As much as we look forward to Thanksgiving — catching up with the extended fam and feasting on plates of delicious turkey, let’s be honest, a packed table full of friends and family can really showcase the worst in table manners. And so, before you head home for the holidays, take a minute to read this table manners refresher (and then subtlety share it with your future dining mates) from our trusted etiquette and entertaining resource, Charles the Butler. With over 24 years experience in household management and hosting, we thought it wise to pull this excerpt from his book, The Butler Speaks (Appetite by Random House) to ensure your Thanksgiving is a classy affair.
1. Your dinner napkin
Never tuck your napkin into your collar. When you want to use your napkin, put your cutlery down first and pick it up from your lap. When you are done with your napkin, place it back on your lap and resume eating.
As your mother always said, no elbows on the table. Also, don’t let your elbows stick out at your sides like wings. Keep them tucked into your body, especially when lifting food to your mouth.
3. When you don’t like what is being served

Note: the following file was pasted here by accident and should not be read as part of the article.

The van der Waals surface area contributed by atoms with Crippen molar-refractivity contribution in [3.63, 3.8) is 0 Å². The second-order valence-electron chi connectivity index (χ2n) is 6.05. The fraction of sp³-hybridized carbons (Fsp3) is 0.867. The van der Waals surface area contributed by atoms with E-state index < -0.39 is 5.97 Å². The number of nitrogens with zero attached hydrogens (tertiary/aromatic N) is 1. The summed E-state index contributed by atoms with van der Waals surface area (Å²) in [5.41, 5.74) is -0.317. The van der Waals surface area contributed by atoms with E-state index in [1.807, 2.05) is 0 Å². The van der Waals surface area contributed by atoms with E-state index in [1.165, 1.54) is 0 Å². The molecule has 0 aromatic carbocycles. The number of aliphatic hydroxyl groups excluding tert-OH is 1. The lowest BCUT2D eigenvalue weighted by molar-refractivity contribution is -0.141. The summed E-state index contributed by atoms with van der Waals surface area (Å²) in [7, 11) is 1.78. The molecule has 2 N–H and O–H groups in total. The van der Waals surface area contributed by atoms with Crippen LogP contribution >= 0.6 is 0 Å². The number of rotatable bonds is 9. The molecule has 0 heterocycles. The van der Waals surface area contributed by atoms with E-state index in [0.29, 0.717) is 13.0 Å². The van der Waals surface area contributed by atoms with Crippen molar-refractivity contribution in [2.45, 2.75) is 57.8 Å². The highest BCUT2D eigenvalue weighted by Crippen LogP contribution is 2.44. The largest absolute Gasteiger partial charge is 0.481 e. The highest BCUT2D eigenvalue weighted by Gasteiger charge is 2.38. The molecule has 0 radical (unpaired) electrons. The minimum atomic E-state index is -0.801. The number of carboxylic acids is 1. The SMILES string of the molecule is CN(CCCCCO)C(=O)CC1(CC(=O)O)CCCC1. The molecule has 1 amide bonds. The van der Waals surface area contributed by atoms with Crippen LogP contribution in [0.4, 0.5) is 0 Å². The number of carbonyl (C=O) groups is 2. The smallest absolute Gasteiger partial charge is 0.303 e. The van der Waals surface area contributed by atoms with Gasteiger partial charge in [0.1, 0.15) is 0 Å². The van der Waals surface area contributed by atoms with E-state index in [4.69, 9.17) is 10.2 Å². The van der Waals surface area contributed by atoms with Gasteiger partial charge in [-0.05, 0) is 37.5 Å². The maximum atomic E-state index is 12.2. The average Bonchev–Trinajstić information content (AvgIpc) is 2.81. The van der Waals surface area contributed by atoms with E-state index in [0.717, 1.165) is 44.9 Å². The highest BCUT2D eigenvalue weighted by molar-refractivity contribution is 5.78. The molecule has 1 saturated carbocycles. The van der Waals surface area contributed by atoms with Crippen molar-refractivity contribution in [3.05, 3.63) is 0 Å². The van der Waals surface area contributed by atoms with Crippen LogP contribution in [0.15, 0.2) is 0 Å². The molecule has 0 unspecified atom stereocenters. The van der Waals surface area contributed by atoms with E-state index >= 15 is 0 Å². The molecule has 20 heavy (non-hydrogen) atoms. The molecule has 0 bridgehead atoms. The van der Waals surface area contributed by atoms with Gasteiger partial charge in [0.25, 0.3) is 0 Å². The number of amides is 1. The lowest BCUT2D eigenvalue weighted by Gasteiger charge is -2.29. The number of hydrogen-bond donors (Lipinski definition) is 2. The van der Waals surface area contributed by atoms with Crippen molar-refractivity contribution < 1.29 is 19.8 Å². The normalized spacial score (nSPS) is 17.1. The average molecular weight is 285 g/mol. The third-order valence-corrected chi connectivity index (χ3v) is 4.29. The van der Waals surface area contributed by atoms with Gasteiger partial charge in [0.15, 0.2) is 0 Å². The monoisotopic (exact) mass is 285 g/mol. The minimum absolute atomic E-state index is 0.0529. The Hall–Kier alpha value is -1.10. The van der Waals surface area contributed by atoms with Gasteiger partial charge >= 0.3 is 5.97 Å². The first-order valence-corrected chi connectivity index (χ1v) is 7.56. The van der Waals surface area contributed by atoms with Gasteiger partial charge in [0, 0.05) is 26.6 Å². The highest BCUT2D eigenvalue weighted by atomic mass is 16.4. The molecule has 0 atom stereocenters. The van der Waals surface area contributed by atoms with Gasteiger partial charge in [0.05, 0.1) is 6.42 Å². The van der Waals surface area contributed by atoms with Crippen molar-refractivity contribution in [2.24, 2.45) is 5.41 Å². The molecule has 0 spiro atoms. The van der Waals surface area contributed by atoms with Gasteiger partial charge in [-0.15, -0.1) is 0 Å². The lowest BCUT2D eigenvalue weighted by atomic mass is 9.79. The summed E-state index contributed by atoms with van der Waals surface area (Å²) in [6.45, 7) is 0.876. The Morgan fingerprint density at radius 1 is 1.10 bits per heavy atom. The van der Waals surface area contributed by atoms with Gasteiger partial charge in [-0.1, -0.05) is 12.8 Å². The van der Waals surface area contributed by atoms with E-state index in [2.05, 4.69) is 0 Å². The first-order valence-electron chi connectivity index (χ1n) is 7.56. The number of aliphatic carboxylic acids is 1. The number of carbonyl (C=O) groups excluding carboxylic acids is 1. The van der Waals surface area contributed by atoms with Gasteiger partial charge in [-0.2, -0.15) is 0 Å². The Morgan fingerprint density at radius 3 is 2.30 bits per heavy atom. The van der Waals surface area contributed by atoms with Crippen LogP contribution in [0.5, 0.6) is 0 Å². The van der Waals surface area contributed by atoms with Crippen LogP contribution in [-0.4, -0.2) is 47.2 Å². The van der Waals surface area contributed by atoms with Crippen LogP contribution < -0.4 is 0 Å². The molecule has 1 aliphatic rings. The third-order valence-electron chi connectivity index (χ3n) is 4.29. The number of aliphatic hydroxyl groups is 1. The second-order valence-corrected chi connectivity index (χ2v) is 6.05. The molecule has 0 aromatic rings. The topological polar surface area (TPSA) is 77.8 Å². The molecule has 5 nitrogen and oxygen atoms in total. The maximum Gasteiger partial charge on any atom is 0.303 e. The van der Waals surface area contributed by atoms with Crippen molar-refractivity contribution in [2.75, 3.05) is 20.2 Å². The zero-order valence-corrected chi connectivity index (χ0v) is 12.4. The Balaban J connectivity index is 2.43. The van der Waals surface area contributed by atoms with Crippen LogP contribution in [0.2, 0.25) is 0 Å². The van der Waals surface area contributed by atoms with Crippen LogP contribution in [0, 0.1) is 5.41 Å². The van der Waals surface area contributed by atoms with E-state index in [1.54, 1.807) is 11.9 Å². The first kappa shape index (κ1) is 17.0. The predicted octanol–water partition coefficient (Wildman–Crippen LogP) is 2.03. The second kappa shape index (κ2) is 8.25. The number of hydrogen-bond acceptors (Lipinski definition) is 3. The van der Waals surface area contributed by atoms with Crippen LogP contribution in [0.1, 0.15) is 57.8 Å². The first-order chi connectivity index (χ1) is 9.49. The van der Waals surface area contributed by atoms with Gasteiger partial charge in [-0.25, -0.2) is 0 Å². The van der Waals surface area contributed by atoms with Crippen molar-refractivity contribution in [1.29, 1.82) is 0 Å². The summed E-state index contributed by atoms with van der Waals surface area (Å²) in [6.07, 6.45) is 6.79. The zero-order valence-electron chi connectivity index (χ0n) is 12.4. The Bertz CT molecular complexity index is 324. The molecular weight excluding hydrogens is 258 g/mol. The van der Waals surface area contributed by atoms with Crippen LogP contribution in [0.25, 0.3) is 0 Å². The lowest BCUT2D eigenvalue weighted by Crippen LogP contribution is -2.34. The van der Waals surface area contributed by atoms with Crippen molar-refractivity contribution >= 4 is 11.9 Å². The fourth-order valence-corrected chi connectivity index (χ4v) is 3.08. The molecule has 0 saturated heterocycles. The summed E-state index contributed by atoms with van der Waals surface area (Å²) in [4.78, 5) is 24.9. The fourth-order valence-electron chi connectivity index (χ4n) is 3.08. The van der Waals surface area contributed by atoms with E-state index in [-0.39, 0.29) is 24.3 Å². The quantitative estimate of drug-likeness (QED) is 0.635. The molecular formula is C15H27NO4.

Inevitably there will be times when you don’t like the dish being served. Take a little of what is being served, try it, and try not to look unhappy. You don’t need to finish it.
4. Bringing your fork to your mouth
Never lean over plate. Instead, bring your fork to your mouth.
5. Your cutlery
Speaking while holding your cutlery and, worse yet, pointing with your cutlery while speaking is considered very rude. And avoid holding your cutlery “as if you are going to war,” as my mother always says. Put cutlery down while chewing.
Never reach for the salt. Ask the person beside you, “Would you pass the salt, please?”
Never speak with your mouth full. I know, you’ve heard it before, but it bears repeating.
8. Blowing your nose
If you must blow your nose, never do it at the table. Excuse yourself and go to the restroom or elsewhere. Be as quiet as possible so you do not disturb the other guests at the table.
9. Dealing with spills at the table
If you accidentally spill something, don’t make a big deal about it. If there are servers, motion for one of them to bring you additional napkins. Deal with the problem as quietly and quickly as possible. If you accidentally spill something on someone else, resist the temptation to wipe them down yourself. Instead, offer your napkin.
10. Concluding your meal
At the end of every meal, the napkin always goes on top of the table never on your chair. Push your chair back into the table; don’t leave it where you got out of it.